Rush Limbaugh's comments Sunday on ESPN's Sunday NFL Countdown pregame show regarding Eagles quarterback Donovan McNabb have created a firestorm of controversy. And the reaction of many prominent personalities seemed to be one thing:
As it turned out, ESPN didn't have the option. Limbaugh resigned late Wednesday night from the Sunday NFL Countdown show. ESPN accepted the resignation.
Prior to the announcement, Democratic presidential candidate Wesley Clark urged ESPN to fire Limbaugh. Clark, a retired Army general who entered the race Sept. 17, called Limbaugh's remarks about McNabb "hateful and ignorant speech."
"There can be no excuse for such statements. Mr. Limbaugh has the right to say whatever he
wants, but ABC and ESPN have no obligation to sponsor such hateful
and ignorant speech. Mr. Limbaugh should be fired immediately," Clark wrote.
Another Democratic candidate, Howard Dean, echoed Clark's sentiment to fire the conservative talk-show host.
"To imply that the success of African-American is an undeserved gift from a biased media is absurd
and offensive," Dean said in a statement.
"I think what we've had here is a little social concern in the
NFL. The media has been very desirous that a black quarterback do
well," Limbaugh said. "There is a little hope invested in McNabb,
and he got a lot of credit for the performance of this team that he
didn't deserve. The defense carried this team."
After the reaction surrounding his remarks started to heat up, Limbaugh was asked to appear on ESPN's SportsCenter on Wednesday night but declined. However, on his syndicated radio show Wednesday, he reiterated that he doesn't think McNabb is
a bad player, just that he isn't as good as some media members think he is.
"This is such a mountain out of a molehill," he said. "There's no racism here, there's no racist intent whatsoever."
But that only seemed to fan the flames.
NAACP president and CEO Kweisi Mfume suggested that if Limbaugh isn't fired, ESPN should at least provide an opposing point of view during the Sunday Countdown show.
"What's almost as bad as Limbaugh's comments is ESPN's feeble defense for putting him on the air," Mfume said in a statement. "If this is the future of ESPN, I think fair-minded fans, who tune in for sports news coverage, and not for racist views, should get their sports on other networks. It is appalling that ESPN has to go to this extent to try to increase viewership."
The Rev. Al Sharpton has scheduled a news conference Thursday morning in front of ABC headquarters in New York to call for Limbaugh's firing -- and a national boycott of the network this weekend if that move doesn't happen.
"I'm shocked that we're at Wednesday and we have not seen an apology from Mr. Limbaugh," Sharpton said. "We
cannot sit back in silence. That would be consent and we would have lost self-respect."
Newsday reporter Herbert Lowe, president of the National Association of Black Journalists, compared Limbaugh to Jimmy "The Greek" Snyder and Al Campanis in terms of inaccurately linking sports performance and race.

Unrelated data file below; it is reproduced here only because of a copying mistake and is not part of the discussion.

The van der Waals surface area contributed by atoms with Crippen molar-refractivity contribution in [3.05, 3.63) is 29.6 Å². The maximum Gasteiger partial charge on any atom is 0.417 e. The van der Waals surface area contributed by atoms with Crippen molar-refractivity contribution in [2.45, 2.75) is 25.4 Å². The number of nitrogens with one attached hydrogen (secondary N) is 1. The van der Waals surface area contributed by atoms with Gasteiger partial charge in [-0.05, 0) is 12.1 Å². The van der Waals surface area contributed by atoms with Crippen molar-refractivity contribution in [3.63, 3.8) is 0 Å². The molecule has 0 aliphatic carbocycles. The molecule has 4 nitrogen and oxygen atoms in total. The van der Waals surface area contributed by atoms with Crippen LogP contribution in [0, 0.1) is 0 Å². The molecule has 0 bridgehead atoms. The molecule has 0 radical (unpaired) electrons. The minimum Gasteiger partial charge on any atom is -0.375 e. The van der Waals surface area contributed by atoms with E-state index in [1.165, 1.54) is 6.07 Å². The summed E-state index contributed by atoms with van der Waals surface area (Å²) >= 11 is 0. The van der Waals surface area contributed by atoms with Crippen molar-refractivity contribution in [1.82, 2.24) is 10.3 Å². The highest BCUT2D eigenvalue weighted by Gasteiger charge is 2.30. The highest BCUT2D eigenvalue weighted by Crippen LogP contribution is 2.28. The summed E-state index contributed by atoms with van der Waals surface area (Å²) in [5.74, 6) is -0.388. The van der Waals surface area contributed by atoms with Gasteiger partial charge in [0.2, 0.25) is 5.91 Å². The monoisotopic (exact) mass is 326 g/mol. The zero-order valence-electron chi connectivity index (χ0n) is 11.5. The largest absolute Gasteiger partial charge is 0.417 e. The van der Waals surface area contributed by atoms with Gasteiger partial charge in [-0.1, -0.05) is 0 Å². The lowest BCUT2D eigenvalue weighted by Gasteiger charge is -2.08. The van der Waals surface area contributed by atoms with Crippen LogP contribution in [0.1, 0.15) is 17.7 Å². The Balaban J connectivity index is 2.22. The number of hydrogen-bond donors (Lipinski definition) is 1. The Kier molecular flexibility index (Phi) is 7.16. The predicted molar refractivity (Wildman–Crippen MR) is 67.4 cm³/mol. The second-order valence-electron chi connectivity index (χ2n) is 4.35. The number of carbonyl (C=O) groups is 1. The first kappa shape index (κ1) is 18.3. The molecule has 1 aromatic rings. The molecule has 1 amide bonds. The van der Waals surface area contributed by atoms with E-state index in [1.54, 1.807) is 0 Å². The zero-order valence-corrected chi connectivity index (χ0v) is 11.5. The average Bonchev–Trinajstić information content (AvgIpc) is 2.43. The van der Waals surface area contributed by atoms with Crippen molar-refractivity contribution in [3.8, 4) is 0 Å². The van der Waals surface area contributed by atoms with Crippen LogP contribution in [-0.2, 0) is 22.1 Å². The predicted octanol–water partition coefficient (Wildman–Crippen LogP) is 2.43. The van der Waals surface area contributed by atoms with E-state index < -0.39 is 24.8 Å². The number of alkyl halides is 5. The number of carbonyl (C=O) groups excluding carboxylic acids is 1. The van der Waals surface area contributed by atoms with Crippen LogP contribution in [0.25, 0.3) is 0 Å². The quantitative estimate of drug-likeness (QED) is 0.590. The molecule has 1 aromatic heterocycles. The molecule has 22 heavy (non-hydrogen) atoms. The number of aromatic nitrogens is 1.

"The sad part is, few people are surprised that Limbaugh made racially inflammatory remarks about McNabb," NABJ vice president-broadcast Barbara Ciara added.
"The larger question is why would ESPN make the decision to put him on the air in the first place," said Ciara, news anchor/managing editor at WTKR-TV in Norfolk, Va. "Limbaugh has no credibility to add his voice to a sports
show but has proven he is amply qualified to drop race-baiting comments that help to divide our nation."
Seven African-American quarterbacks started games last weekend. Two others who regularly start, Daunte Culpepper of Minnesota and Michael Vick of Atlanta, were out with injuries.
Culpepper, on his Minnesota radio show, called Limbaugh's comments "stupid. He needs to evaluate his thought process before he says things like that. Donovan's been to two NFC championships."
Grambling State head football coach Doug Williams, the first black to quarterback an NFL team to a Super Bowl win when he was with Washington, told the Philadelphia Inquirer that ESPN knew what it was getting when Limbaugh was asked to join the pregame show.
"You've got to chalk it up to the people who hire Rush," Williams said. "Look at it realistically. They knew what they were hiring. You can paint a zebra, but it's still a zebra. That was an awful thing he said. When Donovan McNabb was playing well, the Philadelphia Eagles were playing well. So goes Donovan McNabb, so go the Eagles.
"So, to make that statement was very, very inaccurate, and wrong. I think Rush Limbaugh's personal feelings came out on that one, and his personal views, which have been his views for a long time. You can't put the fox in the henhouse."
McNabb, the subject of Limbaugh's criticism, was shocked not only by Limbaugh's comments, but that no one on the pregame panel counterattacked.
Among NFL Countdown's commentators are former players Michael Irvin and Tom Jackson, both of whom are black.
"I'm not pointing at anyone but someone should have said it," McNabb said of the panelists, who also include former quarterback
Steve Young. "I wouldn't have cared if it was the cameraman."
Information from The Associated Press was used in this report.